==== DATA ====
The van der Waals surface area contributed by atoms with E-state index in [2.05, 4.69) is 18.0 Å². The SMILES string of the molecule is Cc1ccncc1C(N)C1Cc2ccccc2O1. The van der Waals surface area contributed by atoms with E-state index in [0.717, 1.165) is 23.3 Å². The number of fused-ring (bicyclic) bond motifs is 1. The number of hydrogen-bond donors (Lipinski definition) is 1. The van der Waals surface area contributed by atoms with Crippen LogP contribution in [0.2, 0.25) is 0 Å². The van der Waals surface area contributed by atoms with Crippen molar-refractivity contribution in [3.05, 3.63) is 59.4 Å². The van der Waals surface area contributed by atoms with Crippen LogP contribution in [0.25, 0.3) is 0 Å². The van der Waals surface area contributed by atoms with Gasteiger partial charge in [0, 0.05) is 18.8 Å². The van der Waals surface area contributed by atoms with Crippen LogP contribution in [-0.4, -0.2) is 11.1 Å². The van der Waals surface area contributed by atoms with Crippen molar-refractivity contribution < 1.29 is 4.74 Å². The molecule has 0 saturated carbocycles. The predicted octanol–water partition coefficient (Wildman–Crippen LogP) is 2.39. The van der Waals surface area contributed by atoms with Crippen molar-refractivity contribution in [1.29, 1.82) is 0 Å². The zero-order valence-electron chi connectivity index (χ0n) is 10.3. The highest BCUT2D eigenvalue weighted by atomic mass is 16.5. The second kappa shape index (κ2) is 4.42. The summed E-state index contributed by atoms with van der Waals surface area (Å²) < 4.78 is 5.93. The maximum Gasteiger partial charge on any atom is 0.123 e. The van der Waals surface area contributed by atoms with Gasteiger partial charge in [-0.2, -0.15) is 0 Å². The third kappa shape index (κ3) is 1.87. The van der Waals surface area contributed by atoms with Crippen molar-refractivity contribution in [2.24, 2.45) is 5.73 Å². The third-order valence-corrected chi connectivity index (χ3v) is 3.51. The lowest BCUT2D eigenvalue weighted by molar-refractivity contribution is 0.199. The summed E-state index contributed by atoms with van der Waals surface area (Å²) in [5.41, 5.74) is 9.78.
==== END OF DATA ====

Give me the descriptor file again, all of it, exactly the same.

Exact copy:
The van der Waals surface area contributed by atoms with E-state index in [2.05, 4.69) is 18.0 Å². The SMILES string of the molecule is Cc1ccncc1C(N)C1Cc2ccccc2O1. The van der Waals surface area contributed by atoms with E-state index in [0.717, 1.165) is 23.3 Å². The number of fused-ring (bicyclic) bond motifs is 1. The number of hydrogen-bond donors (Lipinski definition) is 1. The van der Waals surface area contributed by atoms with Crippen LogP contribution in [0.2, 0.25) is 0 Å². The van der Waals surface area contributed by atoms with Crippen molar-refractivity contribution in [3.05, 3.63) is 59.4 Å². The van der Waals surface area contributed by atoms with Crippen LogP contribution in [0.25, 0.3) is 0 Å². The van der Waals surface area contributed by atoms with Gasteiger partial charge in [0, 0.05) is 18.8 Å². The van der Waals surface area contributed by atoms with Crippen LogP contribution in [-0.4, -0.2) is 11.1 Å². The van der Waals surface area contributed by atoms with Crippen molar-refractivity contribution < 1.29 is 4.74 Å². The molecule has 0 saturated carbocycles. The predicted octanol–water partition coefficient (Wildman–Crippen LogP) is 2.39. The van der Waals surface area contributed by atoms with Crippen molar-refractivity contribution in [1.29, 1.82) is 0 Å². The zero-order valence-electron chi connectivity index (χ0n) is 10.3. The highest BCUT2D eigenvalue weighted by atomic mass is 16.5. The second kappa shape index (κ2) is 4.42. The summed E-state index contributed by atoms with van der Waals surface area (Å²) < 4.78 is 5.93. The maximum Gasteiger partial charge on any atom is 0.123 e. The van der Waals surface area contributed by atoms with Gasteiger partial charge in [-0.2, -0.15) is 0 Å². The third kappa shape index (κ3) is 1.87. The van der Waals surface area contributed by atoms with Crippen molar-refractivity contribution in [2.24, 2.45) is 5.73 Å². The third-order valence-corrected chi connectivity index (χ3v) is 3.51. The lowest BCUT2D eigenvalue weighted by molar-refractivity contribution is 0.199. The summed E-state index contributed by atoms with van der Waals surface area (Å²) in [5.41, 5.74) is 9.78.